However, Commissioner de Gucht issued a memorandum the same day, stressing that “Europe will not put its cultural exception at risk through trade negotiations. Nothing in the free trade agreement with the United States will harm – or even have the potential to harm – Europe’s cultural diversity. The negotiations will duly take into account the different sectoral sensitivities of the European Union. The audiovisual sector has a clear place among these sensitive sectors.”

The Brussels-based Society Of Audiovisual Authors (SAA) reacted by saying that Gucht’s declaration of support “while welcome, does not take audiovisual off the negotiating table. If the Commission’s commitment is as strong as the Commissioner de Gucht’s words, then the European Commission should formally exclude audiovisual, including for online, from the negotiation mandate.”

Last week also saw the German film industry throwing its weight behind French colleagues’ lobbying campaign with declarations from the German Producers’ Alliance, the seven main regional film funds and the German Federal Film Board (FFA) and the German Film Critics Association.

Alexander Thies, chairman of the German Producers’ Alliance, argued that “without funding, without the ‘cultural exception’, there would no longer be any European cinema, no Oscar winners like Amour, no European blockbusters like Intouchables,” while the German film funders wrote to Chancellor Angela Merkel to highlight the dangers for the German cinema of such a policy.

Alan Parker, president of the Federation Of European Film Directors, put pen to paper to ask European Commission president José Manuel Barriso for “clear justification for the Commission’s refusal to insist on the cultural exception in the forthcoming trade negotiations.

“Losing or weakening audiovisual support schemes as part of a trade deal would cause not only cultural but economic damage, and certain loss of employment,” Parker wrote.

He also asked for a face-to-face meeting with Barroso „”in the next few weeks” to ask for the “cast iron assurances that European directors are seeking.”

However, the European Film Academy, which unites 2,800 European film professionals remained alarmingly absent from the various declarations, preferring instead to announce the creation of a new award category for best European comedy for the 2013 European Film Awards rather than make a stand for the future wellbeing of the European film industry.

Nevertheless, The European Producers Club’s board – Chris Curling, Ira von Gienanth and Marco Chimenz – wrote to MEP Vital Moreira ahead of a vote by the European Parliament’s International Trade Committee on a resolution he had prepared as rapporteur on TTIP.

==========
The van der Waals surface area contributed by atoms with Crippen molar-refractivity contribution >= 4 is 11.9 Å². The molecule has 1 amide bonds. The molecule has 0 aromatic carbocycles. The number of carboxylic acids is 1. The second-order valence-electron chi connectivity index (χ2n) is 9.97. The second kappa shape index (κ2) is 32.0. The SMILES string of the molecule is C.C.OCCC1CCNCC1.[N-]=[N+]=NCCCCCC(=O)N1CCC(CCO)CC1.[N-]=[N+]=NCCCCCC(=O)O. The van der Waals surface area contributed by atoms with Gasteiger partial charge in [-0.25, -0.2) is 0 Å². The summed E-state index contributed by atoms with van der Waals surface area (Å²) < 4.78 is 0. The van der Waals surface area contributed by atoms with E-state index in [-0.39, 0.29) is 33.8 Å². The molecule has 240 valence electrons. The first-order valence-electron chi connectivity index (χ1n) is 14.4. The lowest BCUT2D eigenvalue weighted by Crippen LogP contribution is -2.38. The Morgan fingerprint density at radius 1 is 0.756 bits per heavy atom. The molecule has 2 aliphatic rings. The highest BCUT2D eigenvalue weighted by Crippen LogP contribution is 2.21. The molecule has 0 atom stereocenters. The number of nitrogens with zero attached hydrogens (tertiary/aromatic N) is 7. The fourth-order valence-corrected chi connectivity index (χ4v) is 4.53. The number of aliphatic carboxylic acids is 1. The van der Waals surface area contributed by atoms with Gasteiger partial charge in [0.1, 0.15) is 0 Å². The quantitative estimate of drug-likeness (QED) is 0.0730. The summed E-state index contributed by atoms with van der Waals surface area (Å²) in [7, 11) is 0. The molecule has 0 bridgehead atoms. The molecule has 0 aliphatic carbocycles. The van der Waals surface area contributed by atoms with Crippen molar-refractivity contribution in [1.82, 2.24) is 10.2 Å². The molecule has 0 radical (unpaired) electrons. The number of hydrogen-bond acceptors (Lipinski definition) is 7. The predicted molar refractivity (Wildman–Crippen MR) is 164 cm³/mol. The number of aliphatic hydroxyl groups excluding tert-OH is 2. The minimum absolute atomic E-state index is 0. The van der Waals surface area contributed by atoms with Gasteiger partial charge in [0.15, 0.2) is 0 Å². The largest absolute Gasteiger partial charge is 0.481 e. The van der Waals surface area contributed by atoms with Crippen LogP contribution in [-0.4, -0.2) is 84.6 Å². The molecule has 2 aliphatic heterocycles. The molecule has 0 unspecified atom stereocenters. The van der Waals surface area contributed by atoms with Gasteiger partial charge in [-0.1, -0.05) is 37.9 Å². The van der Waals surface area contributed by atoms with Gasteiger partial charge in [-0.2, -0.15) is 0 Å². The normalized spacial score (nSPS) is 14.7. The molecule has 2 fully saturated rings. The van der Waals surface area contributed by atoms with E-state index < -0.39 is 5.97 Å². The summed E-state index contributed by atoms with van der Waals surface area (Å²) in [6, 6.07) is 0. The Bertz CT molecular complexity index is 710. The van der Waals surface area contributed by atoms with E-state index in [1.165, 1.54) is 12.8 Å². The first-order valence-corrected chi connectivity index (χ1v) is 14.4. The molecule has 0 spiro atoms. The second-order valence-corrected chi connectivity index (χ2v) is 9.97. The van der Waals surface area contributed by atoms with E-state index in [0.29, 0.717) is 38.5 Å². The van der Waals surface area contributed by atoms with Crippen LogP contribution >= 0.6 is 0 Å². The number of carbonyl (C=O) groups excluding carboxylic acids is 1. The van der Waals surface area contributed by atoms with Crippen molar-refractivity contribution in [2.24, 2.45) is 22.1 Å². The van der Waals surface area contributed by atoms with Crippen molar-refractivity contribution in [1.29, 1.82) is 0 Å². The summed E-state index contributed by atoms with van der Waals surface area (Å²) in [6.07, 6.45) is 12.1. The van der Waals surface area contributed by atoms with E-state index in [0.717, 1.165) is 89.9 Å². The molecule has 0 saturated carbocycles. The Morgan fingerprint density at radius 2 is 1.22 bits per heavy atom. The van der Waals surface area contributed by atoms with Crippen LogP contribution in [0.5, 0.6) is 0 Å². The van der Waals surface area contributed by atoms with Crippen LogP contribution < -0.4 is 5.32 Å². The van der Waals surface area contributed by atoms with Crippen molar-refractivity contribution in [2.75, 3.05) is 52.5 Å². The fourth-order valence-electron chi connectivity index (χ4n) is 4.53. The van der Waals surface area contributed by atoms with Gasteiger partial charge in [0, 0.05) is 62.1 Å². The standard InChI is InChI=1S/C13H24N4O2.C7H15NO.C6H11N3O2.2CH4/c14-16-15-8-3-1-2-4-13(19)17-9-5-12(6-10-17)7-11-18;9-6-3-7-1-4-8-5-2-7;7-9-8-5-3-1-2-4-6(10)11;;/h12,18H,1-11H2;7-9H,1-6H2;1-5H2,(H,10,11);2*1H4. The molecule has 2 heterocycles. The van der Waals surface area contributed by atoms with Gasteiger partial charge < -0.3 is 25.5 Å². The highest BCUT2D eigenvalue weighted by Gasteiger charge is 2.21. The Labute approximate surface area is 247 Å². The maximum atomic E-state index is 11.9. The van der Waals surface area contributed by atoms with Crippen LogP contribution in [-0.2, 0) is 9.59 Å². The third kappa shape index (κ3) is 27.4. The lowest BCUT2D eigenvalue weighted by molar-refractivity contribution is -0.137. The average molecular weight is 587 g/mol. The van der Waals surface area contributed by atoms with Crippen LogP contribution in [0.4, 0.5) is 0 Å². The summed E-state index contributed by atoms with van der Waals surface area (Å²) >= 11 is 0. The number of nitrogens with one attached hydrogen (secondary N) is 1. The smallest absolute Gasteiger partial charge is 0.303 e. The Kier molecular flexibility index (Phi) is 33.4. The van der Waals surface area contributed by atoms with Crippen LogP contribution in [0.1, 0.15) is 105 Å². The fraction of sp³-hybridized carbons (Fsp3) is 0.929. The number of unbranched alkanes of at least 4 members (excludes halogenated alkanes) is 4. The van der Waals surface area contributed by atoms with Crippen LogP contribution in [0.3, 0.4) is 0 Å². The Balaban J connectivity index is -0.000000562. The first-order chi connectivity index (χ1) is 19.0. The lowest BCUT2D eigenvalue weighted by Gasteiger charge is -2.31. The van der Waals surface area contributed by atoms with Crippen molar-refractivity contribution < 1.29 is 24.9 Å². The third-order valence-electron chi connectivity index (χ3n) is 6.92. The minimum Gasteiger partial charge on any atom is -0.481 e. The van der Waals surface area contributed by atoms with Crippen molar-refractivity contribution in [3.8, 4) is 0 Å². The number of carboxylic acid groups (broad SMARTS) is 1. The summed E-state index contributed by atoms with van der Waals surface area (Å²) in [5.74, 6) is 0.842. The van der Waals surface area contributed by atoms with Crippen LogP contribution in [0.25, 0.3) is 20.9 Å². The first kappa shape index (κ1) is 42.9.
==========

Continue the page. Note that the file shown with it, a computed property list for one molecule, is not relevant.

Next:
The resolution – which had attracted 198 amendments – was adopted by the committee members with 23 votes in favour, five against and one abstention, while an amendment proposed by MEP Henri Weber calling for the exclusion of cultural and audiovisual services from future negotiations was carried by a slim majority of 14 votes to 11, with five abstentions.

Weber had submitted a new clause declaring that it was “essential for the EU and its Member States to maintain the possibility of preserving and developing their cultural and audiovisual policies, and to do so in the context of their existing laws, standards and agreements; calls, therefore, for the exclusion of cultural and audiovisual services, including those provided online, to be clearly stated in the negotiating mandate.”

Speaking at a press conference after the Committee’s meeting, Moreira pointed out that he had not included a cultural exception in his resolution. “Personally, I don’t think this is very helpful. Of course, there are sensitive issues but the room for negotiation is very limited, one of them being cultural and audiovisual. Cultural diversity is not in question [because] it is Article 3 of the Treaty of the European Union. If any agreement went against cultural diversity, it would go against our constitution.

“The [cultural] exclusion would prevent our industry of audiovisual services from the benefits of trade opening without by any means jeopardising the cultural diversity of the Union,” Moreira argued. “If we start excluding chapters from the agreement, of course, the other side will do the same. The best way to start the negotiations is not to define any exclusions at the outset.”

This resolution will now be debated and put to vote in a plenary session of the European Parliament in May, although this assembly only has a consultative role. The EU Member States are then expected to authorize the European Commission to start the talks on the TTIP with its US opposite numbers in June.